“He's just got a good mix and he trusts his fastball and sinker,” Showalter said of Hammel, whom the Orioles acquired in February as part of the Jeremy Guthrie trade with Colorado. “He was the reason we had a chance to win that ballgame. He's been solid.”

The Orioles had won 57 consecutive games when their opponents had scored two runs or fewer. They also were 12-1 when their starter had gone at last six innings before Monday’s loss.
But they couldn’t do much damage against Yankees starter Hiroki Kuroda (2-3), who entered the night with a 4.38 ERA.

Kuroda, the 37-year-old Japanese right-hander whom the Yankees signed as a free agent this offseason, gave up just four hits, one walk and one run in seven innings. Several times the Orioles smoked the ball against Kuroda, but it ended up in Yankees’ gloves.

“We squared up I think eight balls, but you've got to applaud their defense, too. They caught them. Some nights it happens like that,” said Showalter, who is stuck on 999 career victories. “We won a ballgame (Sunday) because of the defense. It's just unfortunate that you can't get a return for that type of pitching effort.”

The Orioles best chance to beat Kuroda was in the seventh, when they failed to score despite getting runners on second and third with one out. Kuroda struck out Davis – who was nearly safe when the ball squirted away from catcher Russell Martin, but Teixeira corralled Martin’s wild throw to first.

“We had a chance to put (Kuroda) away and give ourselves the lead and we weren’t able to do it,” Davis said. “I swung at some balls out of the zone. I’ve got to be a little bit more patient there.”

With Wilson Betemit at the plate and two outs in the inning, Kuroda uncorked a wild pitch. The ball bounced off Martin’s chest and beyond the dirt encircling home plate. Martin got to it quickly and flipped the ball to Kuroda, who tagged out a diving Markakis for the final out.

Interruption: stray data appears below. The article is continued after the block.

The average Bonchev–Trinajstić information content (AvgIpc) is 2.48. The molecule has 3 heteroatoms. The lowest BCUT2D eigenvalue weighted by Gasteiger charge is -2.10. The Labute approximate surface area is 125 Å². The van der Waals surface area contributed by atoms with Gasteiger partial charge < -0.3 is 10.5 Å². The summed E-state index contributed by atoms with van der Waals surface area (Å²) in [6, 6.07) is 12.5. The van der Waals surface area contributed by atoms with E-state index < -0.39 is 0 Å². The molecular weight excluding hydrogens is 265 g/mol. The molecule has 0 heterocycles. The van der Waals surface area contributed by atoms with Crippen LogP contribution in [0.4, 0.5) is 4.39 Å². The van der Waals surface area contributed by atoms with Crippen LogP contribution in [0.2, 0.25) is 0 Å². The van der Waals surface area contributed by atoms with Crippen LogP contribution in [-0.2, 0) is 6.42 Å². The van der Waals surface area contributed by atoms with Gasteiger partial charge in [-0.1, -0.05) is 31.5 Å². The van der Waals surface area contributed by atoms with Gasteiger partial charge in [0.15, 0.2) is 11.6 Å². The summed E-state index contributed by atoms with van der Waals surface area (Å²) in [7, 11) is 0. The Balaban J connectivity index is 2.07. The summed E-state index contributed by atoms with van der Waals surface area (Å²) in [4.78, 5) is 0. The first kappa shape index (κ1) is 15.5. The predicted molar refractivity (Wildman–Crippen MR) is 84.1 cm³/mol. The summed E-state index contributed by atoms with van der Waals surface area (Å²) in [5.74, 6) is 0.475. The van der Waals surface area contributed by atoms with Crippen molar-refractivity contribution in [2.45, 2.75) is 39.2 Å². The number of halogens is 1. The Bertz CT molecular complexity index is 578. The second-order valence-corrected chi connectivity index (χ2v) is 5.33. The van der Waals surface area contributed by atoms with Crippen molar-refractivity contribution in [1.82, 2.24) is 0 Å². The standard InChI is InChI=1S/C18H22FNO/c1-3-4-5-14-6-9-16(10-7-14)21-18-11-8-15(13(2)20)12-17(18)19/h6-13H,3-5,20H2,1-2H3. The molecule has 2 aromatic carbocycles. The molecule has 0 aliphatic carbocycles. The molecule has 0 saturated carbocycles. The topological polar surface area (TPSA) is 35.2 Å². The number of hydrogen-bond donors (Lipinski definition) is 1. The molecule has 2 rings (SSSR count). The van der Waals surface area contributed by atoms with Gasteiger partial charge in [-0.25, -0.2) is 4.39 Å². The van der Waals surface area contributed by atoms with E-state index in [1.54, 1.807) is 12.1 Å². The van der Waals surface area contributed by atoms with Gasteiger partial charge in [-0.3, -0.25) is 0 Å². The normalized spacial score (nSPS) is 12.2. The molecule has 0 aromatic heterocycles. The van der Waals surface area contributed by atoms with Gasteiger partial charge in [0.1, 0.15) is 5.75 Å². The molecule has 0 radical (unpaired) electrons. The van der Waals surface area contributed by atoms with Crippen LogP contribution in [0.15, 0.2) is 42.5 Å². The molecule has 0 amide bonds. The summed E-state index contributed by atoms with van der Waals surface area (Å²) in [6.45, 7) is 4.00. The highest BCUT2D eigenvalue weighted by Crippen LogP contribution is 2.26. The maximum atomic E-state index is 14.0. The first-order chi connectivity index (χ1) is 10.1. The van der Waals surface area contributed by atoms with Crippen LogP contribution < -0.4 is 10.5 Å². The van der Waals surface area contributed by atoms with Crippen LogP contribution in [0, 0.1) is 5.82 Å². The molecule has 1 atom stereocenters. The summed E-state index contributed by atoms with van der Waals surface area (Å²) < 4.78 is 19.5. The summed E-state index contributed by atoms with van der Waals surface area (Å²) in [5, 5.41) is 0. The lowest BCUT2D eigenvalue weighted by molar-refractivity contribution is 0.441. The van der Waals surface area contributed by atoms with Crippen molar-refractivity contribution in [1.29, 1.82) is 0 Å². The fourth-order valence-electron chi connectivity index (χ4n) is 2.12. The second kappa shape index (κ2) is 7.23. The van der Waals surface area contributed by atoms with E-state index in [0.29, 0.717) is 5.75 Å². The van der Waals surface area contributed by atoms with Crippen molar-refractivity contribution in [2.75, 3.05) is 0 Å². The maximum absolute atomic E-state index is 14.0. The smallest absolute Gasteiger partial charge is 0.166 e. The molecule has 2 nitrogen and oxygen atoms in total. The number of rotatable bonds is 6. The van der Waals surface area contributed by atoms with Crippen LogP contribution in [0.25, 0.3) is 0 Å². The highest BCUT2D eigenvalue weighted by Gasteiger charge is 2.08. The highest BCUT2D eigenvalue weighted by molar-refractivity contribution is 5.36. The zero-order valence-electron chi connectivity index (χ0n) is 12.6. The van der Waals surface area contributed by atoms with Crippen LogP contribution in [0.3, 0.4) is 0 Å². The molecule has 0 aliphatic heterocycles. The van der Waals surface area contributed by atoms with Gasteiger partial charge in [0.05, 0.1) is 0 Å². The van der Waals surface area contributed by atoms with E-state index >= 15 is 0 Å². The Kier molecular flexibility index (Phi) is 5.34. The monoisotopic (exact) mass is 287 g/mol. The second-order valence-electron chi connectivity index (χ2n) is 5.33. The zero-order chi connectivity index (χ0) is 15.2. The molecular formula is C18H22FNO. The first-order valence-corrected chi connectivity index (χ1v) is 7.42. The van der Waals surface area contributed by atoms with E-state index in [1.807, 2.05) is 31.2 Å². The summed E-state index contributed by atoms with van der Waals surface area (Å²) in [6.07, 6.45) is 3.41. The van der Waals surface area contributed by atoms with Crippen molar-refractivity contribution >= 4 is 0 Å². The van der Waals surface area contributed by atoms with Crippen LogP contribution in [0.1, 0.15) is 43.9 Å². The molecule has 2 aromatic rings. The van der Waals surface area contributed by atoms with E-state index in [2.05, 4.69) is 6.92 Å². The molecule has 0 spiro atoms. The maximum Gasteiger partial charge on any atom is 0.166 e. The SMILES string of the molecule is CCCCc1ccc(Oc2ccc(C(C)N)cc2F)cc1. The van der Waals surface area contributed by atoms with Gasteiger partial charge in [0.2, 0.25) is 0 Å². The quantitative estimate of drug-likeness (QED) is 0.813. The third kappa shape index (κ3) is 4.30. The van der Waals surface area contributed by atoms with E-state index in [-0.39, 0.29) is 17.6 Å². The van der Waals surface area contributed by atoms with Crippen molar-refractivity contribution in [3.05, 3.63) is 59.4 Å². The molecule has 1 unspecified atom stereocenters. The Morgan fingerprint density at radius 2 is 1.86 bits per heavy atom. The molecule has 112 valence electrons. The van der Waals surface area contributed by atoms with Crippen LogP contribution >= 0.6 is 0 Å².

“I was just looking to score -- tie the game. I thought I had a good jump,” Markakis said. “The ball didn't go as far as I wanted to. Nine times out of 10, I'm going to try it.”
Yankees’ relievers took over from there. David Robertson struck out the side in the eighth and Mariano Rivera (fifth save) held the Orioles scoreless to preserve Kuroda’s win. Rivera got Nolan Reimold to ground out to lead off the ninth – snapping Reimold’s 14-game hitting streak.

The loss also dropped the Orioles out of first place, with them falling one game behind the Tampa Bay Rays, who beat the Seattle Mariners in 12 innings. 

 The Orioles held their own against the Yankees (14-9, and a half game behind the Orioles), but it ended as most here have in the last decade-plus. The Orioles haven’t posted a winning record in New York – or against the Yankees in a season – since 1997.

“It’s tough, but I’m proud of the guys,” Hammel said. “We are playing these guys toe-to-toe. It’s something we can pull out of it. You can’t win every game by one run. I’m very confident we can continue this (roll) going and obviously we can’t really get down on ourselves for playing good baseball.”